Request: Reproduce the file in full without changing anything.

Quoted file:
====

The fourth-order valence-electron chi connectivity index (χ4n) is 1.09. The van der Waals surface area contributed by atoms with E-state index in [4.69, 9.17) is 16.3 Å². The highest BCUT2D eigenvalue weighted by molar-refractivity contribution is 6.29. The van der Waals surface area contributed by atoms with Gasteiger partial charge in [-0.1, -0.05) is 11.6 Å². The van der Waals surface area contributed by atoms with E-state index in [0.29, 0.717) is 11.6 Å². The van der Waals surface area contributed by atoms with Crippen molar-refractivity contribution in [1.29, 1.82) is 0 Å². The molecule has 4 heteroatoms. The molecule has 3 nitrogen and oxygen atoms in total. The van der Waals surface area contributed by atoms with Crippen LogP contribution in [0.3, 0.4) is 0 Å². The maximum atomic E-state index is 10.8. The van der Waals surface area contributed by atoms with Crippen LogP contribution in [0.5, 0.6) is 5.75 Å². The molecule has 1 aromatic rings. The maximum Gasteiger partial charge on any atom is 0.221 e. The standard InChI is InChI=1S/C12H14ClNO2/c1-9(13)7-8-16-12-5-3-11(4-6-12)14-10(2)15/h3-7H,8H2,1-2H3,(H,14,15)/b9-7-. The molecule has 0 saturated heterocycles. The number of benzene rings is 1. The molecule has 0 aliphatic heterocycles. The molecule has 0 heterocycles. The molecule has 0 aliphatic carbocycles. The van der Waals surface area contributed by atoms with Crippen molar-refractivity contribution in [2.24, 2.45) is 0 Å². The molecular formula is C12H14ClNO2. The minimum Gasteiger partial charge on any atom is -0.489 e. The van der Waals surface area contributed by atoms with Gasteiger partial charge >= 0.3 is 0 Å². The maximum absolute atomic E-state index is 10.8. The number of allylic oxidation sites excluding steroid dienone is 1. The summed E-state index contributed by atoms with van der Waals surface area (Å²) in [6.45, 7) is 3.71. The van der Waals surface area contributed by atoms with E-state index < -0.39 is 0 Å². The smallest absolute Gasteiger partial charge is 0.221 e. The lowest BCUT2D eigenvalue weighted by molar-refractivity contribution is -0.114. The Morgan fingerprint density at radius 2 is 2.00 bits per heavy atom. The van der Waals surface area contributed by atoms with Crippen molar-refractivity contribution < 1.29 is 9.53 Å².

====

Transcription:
The fourth-order valence-electron chi connectivity index (χ4n) is 1.09. The van der Waals surface area contributed by atoms with E-state index in [4.69, 9.17) is 16.3 Å². The highest BCUT2D eigenvalue weighted by molar-refractivity contribution is 6.29. The van der Waals surface area contributed by atoms with Gasteiger partial charge in [-0.1, -0.05) is 11.6 Å². The van der Waals surface area contributed by atoms with E-state index in [0.29, 0.717) is 11.6 Å². The van der Waals surface area contributed by atoms with Crippen molar-refractivity contribution in [1.29, 1.82) is 0 Å². The molecule has 4 heteroatoms. The molecule has 3 nitrogen and oxygen atoms in total. The van der Waals surface area contributed by atoms with Crippen LogP contribution in [0.3, 0.4) is 0 Å². The maximum atomic E-state index is 10.8. The van der Waals surface area contributed by atoms with Crippen LogP contribution in [0.5, 0.6) is 5.75 Å². The molecule has 1 aromatic rings. The maximum Gasteiger partial charge on any atom is 0.221 e. The standard InChI is InChI=1S/C12H14ClNO2/c1-9(13)7-8-16-12-5-3-11(4-6-12)14-10(2)15/h3-7H,8H2,1-2H3,(H,14,15)/b9-7-. The molecule has 0 saturated heterocycles. The number of benzene rings is 1. The molecule has 0 aliphatic heterocycles. The molecule has 0 heterocycles. The molecule has 0 aliphatic carbocycles. The van der Waals surface area contributed by atoms with Crippen molar-refractivity contribution in [2.24, 2.45) is 0 Å². The molecular formula is C12H14ClNO2. The minimum Gasteiger partial charge on any atom is -0.489 e. The van der Waals surface area contributed by atoms with Gasteiger partial charge >= 0.3 is 0 Å². The maximum absolute atomic E-state index is 10.8. The number of allylic oxidation sites excluding steroid dienone is 1. The summed E-state index contributed by atoms with van der Waals surface area (Å²) in [6.45, 7) is 3.71. The van der Waals surface area contributed by atoms with E-state index < -0.39 is 0 Å². The smallest absolute Gasteiger partial charge is 0.221 e. The lowest BCUT2D eigenvalue weighted by molar-refractivity contribution is -0.114. The Morgan fingerprint density at radius 2 is 2.00 bits per heavy atom. The van der Waals surface area contributed by atoms with Crippen molar-refractivity contribution < 1.29 is 9.53 Å².